All of this represented a revolutionary step, and opened up new possibilities in mathematics. However, it also opened up the possibility of other infinities, for instance an infinity – or even many infinities – between the infinity of the whole numbers and the larger infinity of the decimal numbers. This idea is known as the continuum hypothesis, and Cantor believed (but could not actually prove) that there was NO such intermediate infinite set. The continuum hypothesis was one of the 23 important open problems identified by David Hilbert in his famous 1900 Paris lecture, and it remained unproved – and indeed appeared to be unprovable – for almost a century, until the work of Paul Cohen in the 1960s.

Modern set theory notation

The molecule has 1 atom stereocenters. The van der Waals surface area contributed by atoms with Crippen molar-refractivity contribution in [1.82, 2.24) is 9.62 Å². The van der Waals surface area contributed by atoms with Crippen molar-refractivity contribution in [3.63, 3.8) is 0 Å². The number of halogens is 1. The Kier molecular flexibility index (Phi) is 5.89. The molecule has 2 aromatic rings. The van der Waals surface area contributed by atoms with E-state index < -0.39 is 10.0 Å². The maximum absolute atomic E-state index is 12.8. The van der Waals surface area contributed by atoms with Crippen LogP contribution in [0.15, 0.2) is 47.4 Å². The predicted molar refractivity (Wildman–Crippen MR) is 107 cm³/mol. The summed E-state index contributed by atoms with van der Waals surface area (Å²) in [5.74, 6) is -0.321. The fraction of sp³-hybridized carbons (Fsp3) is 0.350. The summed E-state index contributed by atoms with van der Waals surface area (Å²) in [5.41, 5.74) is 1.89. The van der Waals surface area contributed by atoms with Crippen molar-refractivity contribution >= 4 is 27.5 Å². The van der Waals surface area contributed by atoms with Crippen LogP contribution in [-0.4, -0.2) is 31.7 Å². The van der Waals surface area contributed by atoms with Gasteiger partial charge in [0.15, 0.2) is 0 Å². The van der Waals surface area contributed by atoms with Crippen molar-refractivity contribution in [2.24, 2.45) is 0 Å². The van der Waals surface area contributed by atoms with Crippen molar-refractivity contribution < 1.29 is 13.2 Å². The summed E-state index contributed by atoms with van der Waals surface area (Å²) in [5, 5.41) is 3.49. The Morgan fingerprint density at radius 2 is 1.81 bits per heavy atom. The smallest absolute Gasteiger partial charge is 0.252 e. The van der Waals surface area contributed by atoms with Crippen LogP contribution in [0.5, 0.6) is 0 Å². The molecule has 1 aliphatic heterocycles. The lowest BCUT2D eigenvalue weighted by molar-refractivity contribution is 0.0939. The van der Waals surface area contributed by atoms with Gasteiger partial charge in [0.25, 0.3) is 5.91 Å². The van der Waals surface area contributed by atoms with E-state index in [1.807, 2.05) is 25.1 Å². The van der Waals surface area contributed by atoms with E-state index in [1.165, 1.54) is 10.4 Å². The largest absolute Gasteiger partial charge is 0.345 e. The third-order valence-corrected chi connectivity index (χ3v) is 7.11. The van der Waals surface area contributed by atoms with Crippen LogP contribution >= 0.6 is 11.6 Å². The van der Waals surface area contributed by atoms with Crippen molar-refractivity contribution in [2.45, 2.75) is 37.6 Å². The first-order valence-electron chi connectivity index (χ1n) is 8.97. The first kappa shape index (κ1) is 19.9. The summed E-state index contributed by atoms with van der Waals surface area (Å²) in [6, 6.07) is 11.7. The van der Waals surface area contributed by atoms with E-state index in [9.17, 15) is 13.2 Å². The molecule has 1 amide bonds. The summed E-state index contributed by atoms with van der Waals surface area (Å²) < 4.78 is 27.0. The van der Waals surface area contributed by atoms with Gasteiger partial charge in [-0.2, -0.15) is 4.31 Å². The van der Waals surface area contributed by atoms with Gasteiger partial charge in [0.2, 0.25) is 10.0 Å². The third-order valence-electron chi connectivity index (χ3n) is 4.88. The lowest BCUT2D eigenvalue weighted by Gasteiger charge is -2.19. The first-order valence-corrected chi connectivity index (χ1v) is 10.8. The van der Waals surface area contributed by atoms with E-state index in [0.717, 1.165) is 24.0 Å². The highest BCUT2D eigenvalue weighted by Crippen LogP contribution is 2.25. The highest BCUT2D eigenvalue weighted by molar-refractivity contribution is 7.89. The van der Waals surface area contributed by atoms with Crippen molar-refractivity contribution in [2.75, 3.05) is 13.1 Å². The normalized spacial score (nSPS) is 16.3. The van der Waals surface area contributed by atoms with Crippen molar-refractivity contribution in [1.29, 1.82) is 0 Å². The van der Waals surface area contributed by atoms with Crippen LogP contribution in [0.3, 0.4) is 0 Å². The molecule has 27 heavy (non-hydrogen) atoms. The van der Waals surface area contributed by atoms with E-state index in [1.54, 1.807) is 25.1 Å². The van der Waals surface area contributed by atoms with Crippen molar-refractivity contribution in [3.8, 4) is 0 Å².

Just as importantly, though, this work of Cantor’s between 1874 and 1884 marks the real origin of set theory, which has since become a fundamental part of modern mathematics, and its basic concepts are used throughout all the various branches of mathematics. Although the concept of a set had been used implicitly since the beginnings of mathematics, dating back to the ideas of Aristotle, this was limited to everyday finite sets. In contradistinction, the “infinite” was kept quite separate, and was largely considered a topic for philosophical, rather than mathematical, discussion. Cantor, however, showed that, just as there were different finite sets, there could be infinite sets of different sizes, some of which are countable and some of which are uncountable.